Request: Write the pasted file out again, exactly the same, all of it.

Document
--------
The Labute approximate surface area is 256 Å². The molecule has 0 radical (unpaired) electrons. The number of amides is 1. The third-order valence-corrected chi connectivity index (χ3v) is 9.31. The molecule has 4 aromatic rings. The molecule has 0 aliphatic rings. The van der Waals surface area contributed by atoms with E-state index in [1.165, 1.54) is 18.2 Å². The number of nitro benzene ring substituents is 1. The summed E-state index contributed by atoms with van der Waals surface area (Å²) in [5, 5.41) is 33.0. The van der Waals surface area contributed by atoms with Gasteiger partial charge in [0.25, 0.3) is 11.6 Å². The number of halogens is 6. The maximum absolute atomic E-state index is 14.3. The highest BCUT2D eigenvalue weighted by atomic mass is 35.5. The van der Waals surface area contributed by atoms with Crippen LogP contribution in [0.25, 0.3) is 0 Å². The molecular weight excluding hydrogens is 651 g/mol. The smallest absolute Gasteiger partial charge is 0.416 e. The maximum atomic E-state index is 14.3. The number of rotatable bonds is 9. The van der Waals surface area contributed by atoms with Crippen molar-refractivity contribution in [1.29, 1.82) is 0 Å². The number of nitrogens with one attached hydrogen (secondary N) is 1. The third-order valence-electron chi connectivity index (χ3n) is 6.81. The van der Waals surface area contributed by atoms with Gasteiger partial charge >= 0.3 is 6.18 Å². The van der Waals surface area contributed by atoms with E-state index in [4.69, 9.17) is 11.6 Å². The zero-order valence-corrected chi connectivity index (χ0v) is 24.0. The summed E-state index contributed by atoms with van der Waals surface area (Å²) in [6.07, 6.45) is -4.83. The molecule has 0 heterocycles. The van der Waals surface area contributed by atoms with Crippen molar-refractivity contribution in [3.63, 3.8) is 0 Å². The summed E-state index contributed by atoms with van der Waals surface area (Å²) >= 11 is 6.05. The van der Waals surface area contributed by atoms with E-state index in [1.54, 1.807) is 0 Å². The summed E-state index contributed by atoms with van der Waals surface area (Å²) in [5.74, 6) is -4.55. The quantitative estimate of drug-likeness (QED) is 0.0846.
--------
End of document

The Labute approximate surface area is 256 Å². The molecule has 0 radical (unpaired) electrons. The number of amides is 1. The third-order valence-corrected chi connectivity index (χ3v) is 9.31. The molecule has 4 aromatic rings. The molecule has 0 aliphatic rings. The van der Waals surface area contributed by atoms with E-state index in [1.165, 1.54) is 18.2 Å². The number of nitro benzene ring substituents is 1. The summed E-state index contributed by atoms with van der Waals surface area (Å²) in [5, 5.41) is 33.0. The van der Waals surface area contributed by atoms with Gasteiger partial charge in [0.25, 0.3) is 11.6 Å². The number of halogens is 6. The maximum absolute atomic E-state index is 14.3. The highest BCUT2D eigenvalue weighted by atomic mass is 35.5. The van der Waals surface area contributed by atoms with Crippen LogP contribution in [0.25, 0.3) is 0 Å². The molecular weight excluding hydrogens is 651 g/mol. The smallest absolute Gasteiger partial charge is 0.416 e. The maximum atomic E-state index is 14.3. The number of rotatable bonds is 9. The van der Waals surface area contributed by atoms with Crippen molar-refractivity contribution in [1.29, 1.82) is 0 Å². The number of nitrogens with one attached hydrogen (secondary N) is 1. The third-order valence-electron chi connectivity index (χ3n) is 6.81. The van der Waals surface area contributed by atoms with Gasteiger partial charge >= 0.3 is 6.18 Å². The van der Waals surface area contributed by atoms with E-state index in [4.69, 9.17) is 11.6 Å². The zero-order valence-corrected chi connectivity index (χ0v) is 24.0. The summed E-state index contributed by atoms with van der Waals surface area (Å²) in [6.07, 6.45) is -4.83. The molecule has 0 heterocycles. The van der Waals surface area contributed by atoms with Crippen molar-refractivity contribution in [3.63, 3.8) is 0 Å². The summed E-state index contributed by atoms with van der Waals surface area (Å²) >= 11 is 6.05. The van der Waals surface area contributed by atoms with E-state index in [1.54, 1.807) is 0 Å². The summed E-state index contributed by atoms with van der Waals surface area (Å²) in [5.74, 6) is -4.55. The quantitative estimate of drug-likeness (QED) is 0.0846.